As a community of professionals, continuously build the collaborative skill of trust. Deepen your understanding of one another. Show your team you genuinely care about them. Make sure they know that you value what they bring to the team. Help them understand that they are not just tools to complete a mission but a collective of individuals who are building something great.

When trust is built, expanded, and deepened, the team moves to a new productivity level.

2. Improve Your Self-Awareness

Understand your personality, your strengths, your weaknesses, and your hang-ups are imperative to growing your collaborative skills. Most teams’ struggle is that instead of being a collaborative community, they are a collective of individuals. Being a collective of individuals would be ok if you worked in a team and not a collaborative community.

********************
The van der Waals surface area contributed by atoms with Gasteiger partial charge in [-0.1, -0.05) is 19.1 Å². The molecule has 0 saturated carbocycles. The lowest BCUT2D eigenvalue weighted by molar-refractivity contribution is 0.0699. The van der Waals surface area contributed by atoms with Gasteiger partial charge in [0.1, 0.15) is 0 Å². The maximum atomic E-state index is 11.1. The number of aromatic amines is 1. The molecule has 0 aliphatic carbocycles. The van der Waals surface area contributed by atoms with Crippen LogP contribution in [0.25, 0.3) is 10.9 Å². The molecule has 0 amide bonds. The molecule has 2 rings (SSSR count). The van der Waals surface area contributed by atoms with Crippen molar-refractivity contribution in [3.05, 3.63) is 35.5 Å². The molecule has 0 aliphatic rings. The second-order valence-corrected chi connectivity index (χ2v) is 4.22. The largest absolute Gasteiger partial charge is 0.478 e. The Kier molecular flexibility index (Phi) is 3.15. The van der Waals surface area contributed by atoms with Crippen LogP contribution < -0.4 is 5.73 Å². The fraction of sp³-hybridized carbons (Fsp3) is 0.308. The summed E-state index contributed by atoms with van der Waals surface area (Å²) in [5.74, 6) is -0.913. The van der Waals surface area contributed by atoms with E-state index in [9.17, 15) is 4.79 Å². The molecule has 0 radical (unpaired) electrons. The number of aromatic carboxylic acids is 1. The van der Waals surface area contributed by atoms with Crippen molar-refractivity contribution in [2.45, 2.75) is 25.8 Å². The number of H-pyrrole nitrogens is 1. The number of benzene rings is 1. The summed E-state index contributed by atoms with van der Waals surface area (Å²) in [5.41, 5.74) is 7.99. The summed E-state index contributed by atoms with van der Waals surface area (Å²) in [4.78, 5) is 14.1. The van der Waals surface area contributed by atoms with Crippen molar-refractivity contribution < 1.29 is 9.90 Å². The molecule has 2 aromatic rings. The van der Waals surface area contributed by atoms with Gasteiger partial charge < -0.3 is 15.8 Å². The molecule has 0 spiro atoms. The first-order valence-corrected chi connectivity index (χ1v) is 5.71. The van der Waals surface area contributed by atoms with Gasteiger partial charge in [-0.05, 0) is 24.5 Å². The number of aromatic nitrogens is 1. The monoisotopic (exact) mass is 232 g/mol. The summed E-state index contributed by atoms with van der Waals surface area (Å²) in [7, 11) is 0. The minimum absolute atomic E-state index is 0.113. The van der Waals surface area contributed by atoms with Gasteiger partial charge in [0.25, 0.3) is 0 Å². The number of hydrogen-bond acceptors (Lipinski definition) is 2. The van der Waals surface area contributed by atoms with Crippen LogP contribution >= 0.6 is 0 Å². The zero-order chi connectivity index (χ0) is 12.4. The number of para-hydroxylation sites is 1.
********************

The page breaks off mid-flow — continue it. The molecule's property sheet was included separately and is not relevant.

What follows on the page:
The key to building your skills within a collaborative community is found in the level of your self-awareness. Most people are only self-aware enough to get the job done. This is the lowest level of self-awareness. At this level, there is no creativity, no connection to the real you, and minimal emphasis on leadership or leadership development.

Improving your self-awareness helps you understand who you are. Also, it helps you know how you properly fit into the community. The greater understanding I possess of myself (personality, strengths, weaknesses, and hang-ups), the more useful I can be within the community.